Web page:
We’ll use the mtcars data frame that’s included with the base installation of R. This dataset, extracted from Motor Trend magazine (1974), describes the design and performance characteristics (number of cylinders, displacement, horsepower, mpg, and so on) for 34 automobiles. To learn more about the dataset, see help(mtcars).

Transpose

The transpose (reversing rows and columns) is perhaps the simplest method of reshaping a dataset. Use the t() function to transpose a matrix or a data frame. In the latter case, row names become variable (column) names. An example is presented in the next listing.

Listing 1 uses a subset of the mtcars dataset in order to conserve space on the page. You’ll see a more flexible way of transposing data when we look at the reshape package later in this article.

Aggregating data

It’s relatively easy to collapse data in R using one or more by variables and a defined function. The format is

1

aggregate(x, by, FUN)

where x is the data object to be collapsed, by is a list of variables that will be crossed to form the new observations, and FUN is the scalar function used to calculate summary statistics that will make up the new observation values.

As an example, we’ll aggregate the mtcars data by number of cylinders and gears, returning means on each of the numeric variables (see the next listing).

Listing 2 Aggregating data

1
2
3
4
5
6
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9
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>options(digits=3)>attach(mtcars)> aggdata <-aggregate(mtcars, by=list(cyl,gear), FUN=mean, na.rm=TRUE)> aggdata
Group.1 Group.2 mpg cyl disp hp drat wt qsec vs am gear carb
14321.54120973.702.4620.01.00.0031.0026319.862421082.923.3419.81.00.0031.0038315.183581943.124.1017.10.00.0033.0844426.94103764.112.3819.61.00.7541.5056419.861641163.913.0917.70.50.5044.0064528.241081024.101.8316.80.51.0052.0076519.761451753.622.7715.50.01.0056.0088515.483263003.883.3714.60.01.0056.00

In these results, Group.1 represents the number of cylinders (4, 6, or and Group.2 represents the number of gears (3, 4, or 5). For example, cars with 4 cylinders and 3 gears have a mean of 21.5 miles per gallon (mpg).

When you’re using the aggregate() function , the by variables must be in a list (even if there’s only one). You can declare a custom name for the groups from within the list, for instance, using by=list(Group.cyl=cyl, Group.gears=gear).

The function specified can be any built-in or user-provided function. This gives the aggregate command a great deal of power. But when it comes to power, nothing beats the reshape package.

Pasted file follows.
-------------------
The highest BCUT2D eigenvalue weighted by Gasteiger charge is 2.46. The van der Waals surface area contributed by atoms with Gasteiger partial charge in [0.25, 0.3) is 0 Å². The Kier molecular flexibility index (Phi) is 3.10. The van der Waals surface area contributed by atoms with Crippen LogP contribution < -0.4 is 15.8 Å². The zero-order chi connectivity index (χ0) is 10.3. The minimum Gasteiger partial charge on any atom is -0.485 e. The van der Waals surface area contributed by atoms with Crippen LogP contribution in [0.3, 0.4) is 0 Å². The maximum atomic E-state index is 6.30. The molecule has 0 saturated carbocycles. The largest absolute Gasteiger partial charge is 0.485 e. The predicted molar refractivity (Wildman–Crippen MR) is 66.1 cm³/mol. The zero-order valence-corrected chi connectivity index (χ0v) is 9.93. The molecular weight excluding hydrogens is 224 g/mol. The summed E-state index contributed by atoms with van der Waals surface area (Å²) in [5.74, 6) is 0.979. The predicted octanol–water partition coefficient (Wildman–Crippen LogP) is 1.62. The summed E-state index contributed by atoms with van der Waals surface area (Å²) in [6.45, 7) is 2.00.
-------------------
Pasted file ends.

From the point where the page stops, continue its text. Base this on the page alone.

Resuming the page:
The reshape package

The reshape package is a tremendously versatile approach to both restructuring and aggregating datasets. Because of this versatility, it can be a bit challenging to learn.

We’ll go through the process slowly and use a small dataset so that it’s clear what’s happening. Because reshape isn’t included in the standard installation of R, you’ll need to install it one time, using install.packages(“reshape”).

Basically, you’ll “melt” data so that each row is a unique ID-variable combination. Then you’ll “cast” the melted data into any shape you desire. During the cast, you can aggregate the data with any function you wish. The dataset you’ll be working with is shown in table 1.

Table 1 The original dataset (mydata)

ID

Time

X1

X2

1

1

5

6

1

2

3

5

2

1

6

1

2

2

2

4

In this dataset, the measurements are the values in the last two columns (5, 6, 3, 5, 6, 1, 2, and 4). Each measurement is uniquely identified by a combination of ID variables (in this case ID, Time, and whether the measurement is on X1 or X2). For example, the measured value 5 in the first row is uniquely identified by knowing that it’s from observation (ID) 1, at Time 1, and on variable X1.

Melting

When you melt a dataset, you restructure it into a format where each measured variable is in its own row, along with the ID variables needed to uniquely identify it. If you melt the data from table 1, using the following code

Note that you must specify the variables needed to uniquely identify each measurement (ID and Time) and that the variable indicating the measurement variable names (X1 or X2) is created for you automatically.

Now that you have your data in a melted form, you can recast it into any shape, using the cast() function.

Casting

The cast() function starts with melted data and reshapes it using a formula that you provide and an (optional) function used to aggregate the data. The format is